Friday, 29 March 2013

'Food' from the University Expat Teen Contribution series


Everybody told me how much I would miss home when I moved ‘up North’. At the time, home was a daily routine that, in retrospect was deeply undervalued. Home is not only the geographical region where ones family lives, but also includes the area's culture, weather, traditions and food. No doubt after living away from home for just over a month international students are now craving the Char Kway Teows, Wiener Schnitzels, Biryanis, Croquettes and Tacos typically served at mealtimes. These are a far cry from the dishes served at the universities catered facilities and unimaginable to the self- catered student now accustomed to microwave and instant meals.

So, what is an international student to do in order to satisfy their cravings for home made dishes, and overcome constant salivation when thinking ‘what would I be eating if I were at home right now’?
Finding the best substitution in the form of a restaurant is a good start. That noodle, meat or rice based meal will abate the hunger once or twice, but be warned: this is only a good temporary fix. The cravings will return once you begin to notice the curries have been sweetened, the seasonings altered and the meats changed due to local availability- or lack thereof- and the Scottish palate.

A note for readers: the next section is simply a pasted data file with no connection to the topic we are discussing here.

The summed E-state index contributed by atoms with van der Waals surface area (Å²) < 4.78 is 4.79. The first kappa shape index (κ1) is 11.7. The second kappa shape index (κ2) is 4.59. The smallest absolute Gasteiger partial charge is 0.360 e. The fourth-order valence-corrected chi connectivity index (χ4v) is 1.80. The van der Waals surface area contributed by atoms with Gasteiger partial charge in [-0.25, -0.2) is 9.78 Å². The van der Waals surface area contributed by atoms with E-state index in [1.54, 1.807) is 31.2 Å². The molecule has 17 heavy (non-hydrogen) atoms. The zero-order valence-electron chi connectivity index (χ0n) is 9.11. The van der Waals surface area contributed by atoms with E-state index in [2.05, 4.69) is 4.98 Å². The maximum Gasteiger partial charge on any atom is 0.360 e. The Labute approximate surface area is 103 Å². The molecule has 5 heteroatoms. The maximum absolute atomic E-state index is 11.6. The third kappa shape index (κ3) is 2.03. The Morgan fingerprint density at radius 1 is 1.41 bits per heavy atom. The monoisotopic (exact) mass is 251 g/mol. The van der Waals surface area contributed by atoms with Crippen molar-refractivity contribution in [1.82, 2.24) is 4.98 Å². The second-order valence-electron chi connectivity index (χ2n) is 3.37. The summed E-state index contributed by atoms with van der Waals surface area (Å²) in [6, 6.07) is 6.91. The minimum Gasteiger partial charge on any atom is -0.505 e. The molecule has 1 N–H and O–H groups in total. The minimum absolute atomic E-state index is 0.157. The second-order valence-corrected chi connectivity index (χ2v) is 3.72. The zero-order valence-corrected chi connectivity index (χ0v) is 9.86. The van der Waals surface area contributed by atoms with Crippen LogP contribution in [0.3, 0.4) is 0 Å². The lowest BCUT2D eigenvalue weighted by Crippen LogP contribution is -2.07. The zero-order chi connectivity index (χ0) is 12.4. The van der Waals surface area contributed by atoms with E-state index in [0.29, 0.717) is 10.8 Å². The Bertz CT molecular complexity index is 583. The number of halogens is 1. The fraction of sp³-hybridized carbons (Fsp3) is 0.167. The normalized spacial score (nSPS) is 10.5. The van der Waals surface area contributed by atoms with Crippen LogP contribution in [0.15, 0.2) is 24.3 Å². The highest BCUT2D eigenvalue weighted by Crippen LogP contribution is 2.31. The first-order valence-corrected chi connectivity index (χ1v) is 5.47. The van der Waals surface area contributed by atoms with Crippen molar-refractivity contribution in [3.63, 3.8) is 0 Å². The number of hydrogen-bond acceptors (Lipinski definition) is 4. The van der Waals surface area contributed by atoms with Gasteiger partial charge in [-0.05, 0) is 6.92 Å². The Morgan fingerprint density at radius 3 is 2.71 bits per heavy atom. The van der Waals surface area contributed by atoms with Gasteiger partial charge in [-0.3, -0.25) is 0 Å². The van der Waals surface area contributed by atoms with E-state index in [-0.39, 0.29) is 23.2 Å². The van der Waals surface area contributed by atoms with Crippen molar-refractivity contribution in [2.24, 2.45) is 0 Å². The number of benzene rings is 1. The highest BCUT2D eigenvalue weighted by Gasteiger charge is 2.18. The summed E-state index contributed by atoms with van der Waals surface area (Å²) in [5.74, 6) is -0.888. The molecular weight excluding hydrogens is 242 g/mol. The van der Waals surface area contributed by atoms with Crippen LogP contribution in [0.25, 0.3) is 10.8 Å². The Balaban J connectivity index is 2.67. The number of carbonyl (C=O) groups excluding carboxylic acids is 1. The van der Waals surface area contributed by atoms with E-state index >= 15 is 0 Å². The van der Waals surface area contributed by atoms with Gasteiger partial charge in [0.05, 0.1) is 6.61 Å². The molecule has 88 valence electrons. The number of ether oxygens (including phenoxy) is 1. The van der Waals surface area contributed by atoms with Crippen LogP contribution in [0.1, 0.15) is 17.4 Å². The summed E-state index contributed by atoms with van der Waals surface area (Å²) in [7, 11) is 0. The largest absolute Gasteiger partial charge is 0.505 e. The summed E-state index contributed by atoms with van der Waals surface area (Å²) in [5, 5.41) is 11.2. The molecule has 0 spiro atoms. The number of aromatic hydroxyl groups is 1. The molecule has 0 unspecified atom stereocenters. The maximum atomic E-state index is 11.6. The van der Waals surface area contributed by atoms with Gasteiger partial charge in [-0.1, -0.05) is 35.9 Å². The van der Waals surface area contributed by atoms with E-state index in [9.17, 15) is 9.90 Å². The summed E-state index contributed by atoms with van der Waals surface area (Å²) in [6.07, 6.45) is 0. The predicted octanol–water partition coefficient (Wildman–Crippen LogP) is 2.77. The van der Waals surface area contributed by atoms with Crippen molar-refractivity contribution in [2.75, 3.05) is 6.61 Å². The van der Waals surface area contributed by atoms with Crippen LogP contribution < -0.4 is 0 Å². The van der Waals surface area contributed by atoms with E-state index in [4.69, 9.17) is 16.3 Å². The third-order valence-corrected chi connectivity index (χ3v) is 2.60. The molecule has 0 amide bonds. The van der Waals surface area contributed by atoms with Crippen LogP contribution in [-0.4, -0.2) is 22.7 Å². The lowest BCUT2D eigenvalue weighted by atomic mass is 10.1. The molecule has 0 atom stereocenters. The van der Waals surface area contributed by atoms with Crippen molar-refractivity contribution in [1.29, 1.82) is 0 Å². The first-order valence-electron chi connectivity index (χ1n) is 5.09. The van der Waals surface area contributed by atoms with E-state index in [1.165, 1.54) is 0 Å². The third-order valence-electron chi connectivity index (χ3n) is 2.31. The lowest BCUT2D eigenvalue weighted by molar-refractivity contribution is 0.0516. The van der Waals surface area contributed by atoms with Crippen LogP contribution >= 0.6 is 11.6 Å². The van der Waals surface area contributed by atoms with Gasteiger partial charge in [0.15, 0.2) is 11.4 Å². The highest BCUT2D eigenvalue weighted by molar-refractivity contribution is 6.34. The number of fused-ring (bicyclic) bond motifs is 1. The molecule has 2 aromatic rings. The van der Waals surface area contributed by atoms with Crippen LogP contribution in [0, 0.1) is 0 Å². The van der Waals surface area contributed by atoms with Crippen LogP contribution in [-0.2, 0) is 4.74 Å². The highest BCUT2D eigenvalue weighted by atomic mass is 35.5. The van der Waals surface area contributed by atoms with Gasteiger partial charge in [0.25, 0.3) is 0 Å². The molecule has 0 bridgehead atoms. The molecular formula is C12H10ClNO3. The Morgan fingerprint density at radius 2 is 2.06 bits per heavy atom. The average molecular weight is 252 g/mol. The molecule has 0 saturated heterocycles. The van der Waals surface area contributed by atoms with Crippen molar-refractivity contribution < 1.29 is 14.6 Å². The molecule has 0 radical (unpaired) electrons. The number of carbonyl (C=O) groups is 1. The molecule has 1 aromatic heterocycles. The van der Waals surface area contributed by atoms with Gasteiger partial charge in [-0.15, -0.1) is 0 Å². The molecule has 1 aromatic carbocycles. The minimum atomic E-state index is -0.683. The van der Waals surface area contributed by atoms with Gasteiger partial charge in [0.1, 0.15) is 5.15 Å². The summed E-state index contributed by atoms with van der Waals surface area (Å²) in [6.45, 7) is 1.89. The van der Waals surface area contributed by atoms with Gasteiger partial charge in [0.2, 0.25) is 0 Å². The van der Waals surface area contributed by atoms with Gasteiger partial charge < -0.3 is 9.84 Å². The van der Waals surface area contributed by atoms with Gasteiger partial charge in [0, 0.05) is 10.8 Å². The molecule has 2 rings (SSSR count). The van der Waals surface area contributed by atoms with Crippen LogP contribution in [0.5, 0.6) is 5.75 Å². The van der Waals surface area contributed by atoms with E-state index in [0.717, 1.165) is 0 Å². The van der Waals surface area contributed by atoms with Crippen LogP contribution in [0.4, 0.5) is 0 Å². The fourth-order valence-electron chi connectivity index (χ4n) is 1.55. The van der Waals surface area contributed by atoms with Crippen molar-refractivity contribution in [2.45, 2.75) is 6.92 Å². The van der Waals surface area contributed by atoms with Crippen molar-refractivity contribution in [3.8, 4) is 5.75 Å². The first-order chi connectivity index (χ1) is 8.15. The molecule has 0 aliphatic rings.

Self- catered students at least have the essential kitchen facilities to attempt a proper home cooked meal. Perhaps lacking in a mortar and pestle, rice cooker, raclette machine, bamboo steamer and crepe pan, the basic oven and stove should suffice. But which first year student would splurge on filet mignon and remember to marinate it for 24 hours according to mother’s recipe? And who would bother with complicated baking when papers must be written, books must be read and social lives must be led? Not to mention home made meals also require a lot of cleaning up… possibly not worth the high risk of failure when attempting naan and butter chicken.

The quality of food typified by roadside stalls, hawker centres and mum's kitchen can only be achieved whenever the international student returns home and, in that case, indulges excessively until the inevitable return to university life.

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